Health News Review
  • Dec 12 2013

    The unvarying story of health care variations – Dartmouth Atlas on children’s care

    Jack Wennberg made his mark by documenting health care variations in the way certain services were utilized – even in adjacent communities in New England. One of the early signs that caught his attention was when his own kids were of the tonsillectomy age. He found, as Reuters recalls, “that rates of tonsillectomy are 60 [...]

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  • Oct 15 2013

    Reflecting on one little paper in Science 40 years ago – Jack Wennberg’s legacy

    This week, Dartmouth celebrated the publication of a paper 40 years ago that it seemed no one wanted to publish. It was Jack Wennberg’s Science magazine paper, “Small Area Variations in Health Care Delivery.” In the Los Angeles Times today, Dartmouth’s Gil Welch writes: “Similar populations living in different regions of the United States get [...]

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  • Sep 9 2013

    When the word “cancer” corrupts thought and action. Labeling hurts. The words matter.

    In recent weeks, there have been new calls for new names for some cancer diagnoses – cancer labels – that change peoples’ lives forever. This week in the BMJ, Dr. Barry Kramer, director of the National Cancer Institute’s division of cancer prevention, and two colleagues wrote an editorial, “The word ‘cancer’:  how language can corrupt [...]

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  • Jul 30 2013

    If you have low back pain, chances are increasing that you won’t be treated based on best evidence

    That’s the strong suggestion of a study published in JAMA Internal Medicine, “Worsening Trends in the Management and Treatment of Back Pain.” It concludes: “Despite numerous published national guidelines, management of routine back pain increasingly has relied on advanced diagnostic imaging, referrals to other physicians, and use of narcotics, with a concomitant decrease in (nonsteroidal [...]

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  • Jul 29 2013

    Cautions on cancer screening, overdiagnosis and overtreatment

    Several noteworthy articles in journals today. In JAMA, a breast cancer specialist, a prostate cancer specialist, and an esophogeal cancer specialist co-authored a Viewpoint article, “Overdiagnosis and Overtreatment in Cancer: An Opportunity for Improvement.” Excerpt: “In March 2012, the National Cancer Institute convened a meeting to evaluate the problem of “overdiagnosis,” which occurs when tumors [...]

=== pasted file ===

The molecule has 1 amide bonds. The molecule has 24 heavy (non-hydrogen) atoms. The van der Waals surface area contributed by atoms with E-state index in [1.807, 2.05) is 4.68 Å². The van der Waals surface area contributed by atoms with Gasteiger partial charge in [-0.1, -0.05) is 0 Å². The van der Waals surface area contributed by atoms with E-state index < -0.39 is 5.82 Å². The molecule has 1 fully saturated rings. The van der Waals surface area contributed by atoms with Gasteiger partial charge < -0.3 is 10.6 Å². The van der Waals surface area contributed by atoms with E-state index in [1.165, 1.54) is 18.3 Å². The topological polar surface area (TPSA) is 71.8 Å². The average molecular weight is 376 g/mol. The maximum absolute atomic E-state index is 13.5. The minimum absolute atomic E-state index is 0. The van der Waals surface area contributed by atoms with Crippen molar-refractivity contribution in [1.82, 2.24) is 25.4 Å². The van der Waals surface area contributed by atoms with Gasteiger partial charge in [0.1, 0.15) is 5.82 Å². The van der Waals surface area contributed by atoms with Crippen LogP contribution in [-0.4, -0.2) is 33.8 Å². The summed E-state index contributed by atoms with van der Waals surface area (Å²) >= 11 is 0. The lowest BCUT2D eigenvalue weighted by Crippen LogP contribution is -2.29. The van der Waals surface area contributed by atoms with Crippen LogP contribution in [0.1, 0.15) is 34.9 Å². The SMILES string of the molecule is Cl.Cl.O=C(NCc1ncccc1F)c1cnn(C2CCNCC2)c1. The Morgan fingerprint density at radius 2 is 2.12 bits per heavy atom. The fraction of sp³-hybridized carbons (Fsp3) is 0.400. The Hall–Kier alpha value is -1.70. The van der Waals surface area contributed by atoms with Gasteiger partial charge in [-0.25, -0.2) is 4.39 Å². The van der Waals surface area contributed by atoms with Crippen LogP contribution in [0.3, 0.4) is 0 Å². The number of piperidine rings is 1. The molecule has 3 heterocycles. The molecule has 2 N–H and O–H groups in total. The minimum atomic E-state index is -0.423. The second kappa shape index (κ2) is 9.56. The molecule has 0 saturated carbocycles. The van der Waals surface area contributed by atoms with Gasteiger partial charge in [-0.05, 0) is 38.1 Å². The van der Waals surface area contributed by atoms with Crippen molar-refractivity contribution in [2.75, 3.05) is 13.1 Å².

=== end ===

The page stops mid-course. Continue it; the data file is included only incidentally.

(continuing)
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  • May 28 2013

    Journal editors decry the paradox of mental health: overtreatment and under-recognition

    The editors of the journal PLoS Medicine today published an editorial, “The Paradox of Mental Health: Over-Treatment and Under-Recognition.” Excerpts: “On the one hand is over-treatment and over-medicalization of mental health issues, often fueled by a pharmaceutical industry interested in the broadening of the boundaries of “illness” and in the creation of more and wider [...]

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  • May 28 2013

    Waste & Harm in the Treatment of Mild Hypertension: overtreatment, industry influence

    Dr. Iona Heath, a retired general practitioner and member of the UK’s Royal College of General Practitioners, writes in JAMA Internal Medicine‘s “Less Is More” column about “Waste and Harm in the Treatment of Mild Hypertension.” (subscription required for access to full text) This is a topic that receives very little attention. After all, who [...]

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  • May 9 2013

    One doc’s 5 rules to battle “more” testing and treatment

    Dr. Rob Lamberts writes on his Musings of a Distractible Mind blog: Asking for “more” has caused trouble over the ages.  Adam and Eve wanted more food choices, the people of Pompeii wanted more mountain-side housing, Napoleon and Adolph Hitler wanted to spend more time in Russia, and America wanted more of the Kardashians. We [...]

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  • Feb 7 2013

    David Healy’s depressing reflection on 25th anniversary of Prozac & SSRIs for depression

    Psychiatrist-author David Healy blogs about “Prozac and SSRIs:  Twenty-fifth Anniversary.” In his post, he touches on: the phenomenal explosion in the use of antidepressants suicides triggered by antidepressant use birth defects and miscarriages from antidepressants used in pregnancy “the dead doctor sketch” – what antidepressant prescribing has done to the practice of medicine and to [...]

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  • Dec 13 2012

    Other views on the NYT op-ed, “The 2,000 Year-Old Wonder Drug”

    Dr. David Agus, tireless promoter of his book, “The End of Illness,” and whose involvement in an ABC news story about a reporter’s coronary calcium CT scan led to the network correcting/retracting the piece, is now at it again. The New York Times published his op-ed piece, “The 2,000-Year-Old Wonder Drug,” the start of which [...]

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